Mr Brown said there had been an unprecedented response to the crisis
UK Prime Minister Gordon Brown has said he believes world leaders will "rise to the challenge" of tackling the economic crisis at this week's G20 summit.
Thursday's London meeting would ensure "global solutions" were put in place to help arrest the downturn, he added.
After a Downing Street meeting with Australian prime minister Kevin Rudd, Mr Brown said leaders would do "whatever is necessary".
US President Barack Obama said the G20 must give a "strong message of unity".
Following his meeting with Mr Rudd, Mr Brown said: "The world is coming together and the results of this week will show that global problems... require global solutions.
"I believe the world will rise to the challenge and defeat those who say doing nothing is an option and defeat those who say protectionism is an option."
'Choice to make'
He added: "I think you will find that we are prepared to do whatever is necessary to restore the world economy to the growth it needs and I believe the discussions we are having will show results in that way by the time we get to Thursday.
"We have a choice to make: we can either let the recession run its course and retreat into protectionism and isolationism - a do-nothing approach that will push us further into recession; or we can resolve as a world community to unite, to act and to fight back against the global recession that is hurting people in every country and in every continent.
Progress has been achieved, progress will be achieved in London and further progress will be necessary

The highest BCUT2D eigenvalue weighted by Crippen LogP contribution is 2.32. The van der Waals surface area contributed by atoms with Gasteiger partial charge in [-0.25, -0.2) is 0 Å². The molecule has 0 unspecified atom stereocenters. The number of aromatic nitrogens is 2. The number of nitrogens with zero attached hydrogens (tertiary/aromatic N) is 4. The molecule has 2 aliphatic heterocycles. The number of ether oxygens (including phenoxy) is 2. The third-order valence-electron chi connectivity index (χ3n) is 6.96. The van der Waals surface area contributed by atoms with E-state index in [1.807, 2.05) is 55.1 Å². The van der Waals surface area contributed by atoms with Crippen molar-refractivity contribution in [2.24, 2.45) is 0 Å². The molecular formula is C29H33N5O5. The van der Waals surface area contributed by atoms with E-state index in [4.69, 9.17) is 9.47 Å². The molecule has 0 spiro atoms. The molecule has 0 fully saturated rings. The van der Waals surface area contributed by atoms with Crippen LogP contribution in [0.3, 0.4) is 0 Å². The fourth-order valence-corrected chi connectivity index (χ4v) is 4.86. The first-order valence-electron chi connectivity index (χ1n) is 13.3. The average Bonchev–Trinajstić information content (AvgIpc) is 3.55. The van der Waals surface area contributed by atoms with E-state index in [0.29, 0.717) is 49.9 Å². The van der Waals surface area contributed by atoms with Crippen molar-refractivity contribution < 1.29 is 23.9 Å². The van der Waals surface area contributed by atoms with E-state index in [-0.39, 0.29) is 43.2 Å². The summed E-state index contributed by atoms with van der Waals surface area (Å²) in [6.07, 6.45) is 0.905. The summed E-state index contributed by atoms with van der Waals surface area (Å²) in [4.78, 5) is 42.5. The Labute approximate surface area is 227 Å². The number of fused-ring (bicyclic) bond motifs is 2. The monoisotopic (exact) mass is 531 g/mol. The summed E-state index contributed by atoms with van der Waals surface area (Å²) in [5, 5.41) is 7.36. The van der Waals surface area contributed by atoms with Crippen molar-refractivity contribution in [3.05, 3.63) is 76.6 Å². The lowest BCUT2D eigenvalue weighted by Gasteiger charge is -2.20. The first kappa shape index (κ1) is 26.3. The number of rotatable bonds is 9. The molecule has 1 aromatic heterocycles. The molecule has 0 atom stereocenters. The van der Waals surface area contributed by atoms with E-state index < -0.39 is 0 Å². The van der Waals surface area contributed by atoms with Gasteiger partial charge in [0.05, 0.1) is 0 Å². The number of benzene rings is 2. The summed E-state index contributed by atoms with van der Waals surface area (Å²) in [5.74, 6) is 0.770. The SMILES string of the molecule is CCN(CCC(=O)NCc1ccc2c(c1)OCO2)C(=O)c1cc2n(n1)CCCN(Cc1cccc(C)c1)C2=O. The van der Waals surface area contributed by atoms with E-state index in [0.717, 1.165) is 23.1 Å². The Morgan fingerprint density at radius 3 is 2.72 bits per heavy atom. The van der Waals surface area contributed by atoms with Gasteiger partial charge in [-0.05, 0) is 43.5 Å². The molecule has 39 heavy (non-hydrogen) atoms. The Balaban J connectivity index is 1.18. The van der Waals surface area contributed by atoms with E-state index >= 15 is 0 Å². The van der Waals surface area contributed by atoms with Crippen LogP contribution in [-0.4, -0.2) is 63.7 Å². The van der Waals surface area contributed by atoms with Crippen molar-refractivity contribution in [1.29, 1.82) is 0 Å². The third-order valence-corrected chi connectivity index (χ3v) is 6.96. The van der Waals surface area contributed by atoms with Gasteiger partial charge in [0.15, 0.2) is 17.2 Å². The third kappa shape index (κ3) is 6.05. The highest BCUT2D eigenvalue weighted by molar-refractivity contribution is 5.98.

Australian prime minister
"This is the test we face and the test we will meet in London this weekend."
Mr Brown said: "We have seen an unprecedented global response to an unprecedented global crisis but there is still more to do over the next few days if we are to forge the new consensus that is necessary to put the world economy on a path back to recovery."
Mr Rudd, who praised Mr Brown as "the driving force in making sure that governments around the world act together", suggested the G20, bring held at the ExCel centre in east London, would be part of a longer process.
"Progress has been achieved, progress will be achieved in London and further progress will be necessary as the year progresses as more data emerges about the challenges in 2010.
"But this, against all historical precedence I have to say, has reflected a strong co-ordinated action and agenda across the participating governments."
On Sunday Chancellor Alistair Darling stressed the G20 summit was part of a "process" and that it was important not to be "overly optimistic" about what could be achieved in a single day.
Mexican President Felipe Calderon has also met Mr Brown, one of a series of world leaders to visit 10 Downing Street in the lead-up to the summit.
Italian Prime Minister Silvio Berlusconi has offered to host an extra G20 meeting in Sardinia at the end of the scheduled July 8 to 10 summit of the G8 group of leading economies.
Mr Brown's spokesman said he saw "merit" in the idea.
Last week, the UK prime minister visited countries including the US, Brazil and Chile, promoting calls for a co-ordinated fiscal stimulus.
In an interview with the Financial Times, US President Barack Obama said: "With respect to the stimulus, there is going to be an accord that G20 countries will do what is necessary to promote trade and growth.
"The most important task for us all is to deliver a strong message of unity in the face of crisis."